Grunke column: Innovation Initiative Helps Startups Survive

New business can drive the growth that ends recessions. Those aren’t my words; they’re the words of the Montana Department of Labor, from a presentation at the 2013 State of Missoula Commerce Report in late January.

The proof is in the numbers. In 2007 — prior to the onset of the nationwide economic downturn — new firms accounted for fewer than 20,000 new jobs in Montana. Every year since then, that number has risen. In 2011 — the last year for which data is available — new firms added more than 60,000 jobs to our statewide economy.

By contrast, our state saw a net loss of jobs during that same period among employers that existed in 2006.

Perhaps not surprisingly, Missoula is a perennial hotbed of new business startups. Thanks to the presence of The University of Montana and Missoula College and our location at the hub of five valleys along major interstate transportation routes, our community boasts the creativity and resources that inspire entrepreneurial ventures. Moreover, our natural amenities make Missoula a place that people choose to live; for many, starting a business is a way to come here or stay here.

But there is an unfortunate second piece to Missoula’s high business startup rate: Our business failure rate is also higher than average. In fact, between 2007 and 2011, Missoula County experienced a net loss in the total number of employers.

At Missoula Economic Partnership, one of our primary goals is to preserve and enhance our community’s rate of business startups while reducing closures. Toward that end, in early 2012 we partnered with Hellgate Venture Networks, a local networking group for entrepreneurs, and the Montana Technology Enterprise Center to create the Innovation Initiative.

Stepping back for a moment, one of the most common issues we hear from entrepreneurs is a sense of isolation. Starting a new business can be all-consuming; most entrepreneurs don’t have time to seek out the knowledgeable specialists who can help them succeed. As a result, a frequent reason why businesses fail is a lack of critical information. Do they truly understand their markets? Are they properly capitalized? How can they attract the right talent?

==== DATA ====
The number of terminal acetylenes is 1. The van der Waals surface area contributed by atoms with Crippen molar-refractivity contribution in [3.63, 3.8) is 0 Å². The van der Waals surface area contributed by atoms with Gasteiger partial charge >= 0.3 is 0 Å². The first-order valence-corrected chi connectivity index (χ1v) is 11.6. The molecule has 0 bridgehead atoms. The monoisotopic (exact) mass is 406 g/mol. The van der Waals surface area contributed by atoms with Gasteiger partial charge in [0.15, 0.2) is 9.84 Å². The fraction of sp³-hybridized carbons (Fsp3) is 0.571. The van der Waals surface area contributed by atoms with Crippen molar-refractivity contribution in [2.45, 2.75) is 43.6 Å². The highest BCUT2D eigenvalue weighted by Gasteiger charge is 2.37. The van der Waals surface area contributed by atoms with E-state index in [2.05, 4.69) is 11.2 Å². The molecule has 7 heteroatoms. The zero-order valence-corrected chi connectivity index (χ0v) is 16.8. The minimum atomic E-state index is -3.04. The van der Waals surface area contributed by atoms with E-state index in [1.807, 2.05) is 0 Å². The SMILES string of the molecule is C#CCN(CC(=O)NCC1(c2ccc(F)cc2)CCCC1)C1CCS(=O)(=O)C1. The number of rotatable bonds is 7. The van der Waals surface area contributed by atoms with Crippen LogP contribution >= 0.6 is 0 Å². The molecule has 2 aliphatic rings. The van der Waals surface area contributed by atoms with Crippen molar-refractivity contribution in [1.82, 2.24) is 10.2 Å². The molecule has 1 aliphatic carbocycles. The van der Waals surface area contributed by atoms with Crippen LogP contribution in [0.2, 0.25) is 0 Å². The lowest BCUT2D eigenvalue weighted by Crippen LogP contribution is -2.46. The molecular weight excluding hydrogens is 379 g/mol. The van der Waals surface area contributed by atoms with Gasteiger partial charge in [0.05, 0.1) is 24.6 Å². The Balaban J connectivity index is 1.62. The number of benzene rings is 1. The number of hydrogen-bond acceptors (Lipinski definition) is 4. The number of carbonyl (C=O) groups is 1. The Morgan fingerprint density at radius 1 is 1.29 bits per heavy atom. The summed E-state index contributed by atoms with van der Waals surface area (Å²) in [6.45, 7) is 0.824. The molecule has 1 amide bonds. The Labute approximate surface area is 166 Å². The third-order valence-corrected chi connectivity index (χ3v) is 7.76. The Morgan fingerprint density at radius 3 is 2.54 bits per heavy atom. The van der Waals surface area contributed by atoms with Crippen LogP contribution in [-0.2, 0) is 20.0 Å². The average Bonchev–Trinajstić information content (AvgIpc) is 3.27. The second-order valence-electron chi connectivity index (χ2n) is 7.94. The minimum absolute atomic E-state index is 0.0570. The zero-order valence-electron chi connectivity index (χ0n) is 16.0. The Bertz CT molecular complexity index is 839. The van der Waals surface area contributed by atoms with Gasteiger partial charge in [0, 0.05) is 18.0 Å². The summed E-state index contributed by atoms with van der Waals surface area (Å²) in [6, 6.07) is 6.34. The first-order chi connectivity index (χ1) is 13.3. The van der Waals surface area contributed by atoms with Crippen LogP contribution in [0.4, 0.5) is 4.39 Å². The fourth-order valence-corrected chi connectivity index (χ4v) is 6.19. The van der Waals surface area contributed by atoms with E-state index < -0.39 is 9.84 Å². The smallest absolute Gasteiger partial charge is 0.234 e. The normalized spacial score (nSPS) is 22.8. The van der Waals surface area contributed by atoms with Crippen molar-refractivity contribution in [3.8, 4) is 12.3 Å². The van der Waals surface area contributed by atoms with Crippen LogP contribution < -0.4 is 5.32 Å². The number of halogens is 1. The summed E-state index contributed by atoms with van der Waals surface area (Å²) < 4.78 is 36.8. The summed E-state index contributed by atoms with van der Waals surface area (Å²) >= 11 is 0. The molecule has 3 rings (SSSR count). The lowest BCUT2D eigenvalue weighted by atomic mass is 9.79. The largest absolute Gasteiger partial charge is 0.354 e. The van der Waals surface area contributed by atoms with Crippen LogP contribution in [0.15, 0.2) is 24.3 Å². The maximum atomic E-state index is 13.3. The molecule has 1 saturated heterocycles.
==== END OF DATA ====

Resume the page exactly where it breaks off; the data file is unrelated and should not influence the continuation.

This is where Innovation Initiative comes in. By providing a forum for entrepreneurs to connect with skilled, local business professionals and with other entrepreneurs, we are building a web of support to keep existing businesses above water and to help set startups on the right course.

Of course, there is no formula for guaranteed success (otherwise everyone would follow it). For that reason, we cast a wide net with the topics and experts featured on the Innovation Initiative schedule. In coming months our programs address topics that range from business valuation to project management to marketing.

These programs have grown directly out of requests and suggestions from our entrepreneurial community. All of them feature top experts from around our region — people who have already gone through the challenges that entrepreneurs face.

And all of them are provided without charge to anyone in the community. It doesn’t matter if you just had an idea for a new business last night or if you are trying to help your established company grow stronger: These programs exist to help you.

I have said before in this column that our best opportunity for economic growth lies in supporting existing local businesses. Through the Innovation Initiative, we are doing that. I urge you to join us.

James Grunke is CEO of Missoula Economic Partnership. Please check out the upcoming schedule of Innovation Initiative events at this link.


Missoula Economic Partnership | 2501 Catlin Street Suite 205 Missoula, Montana 59801 | P: 406.541.6461 | F: 406.541.6464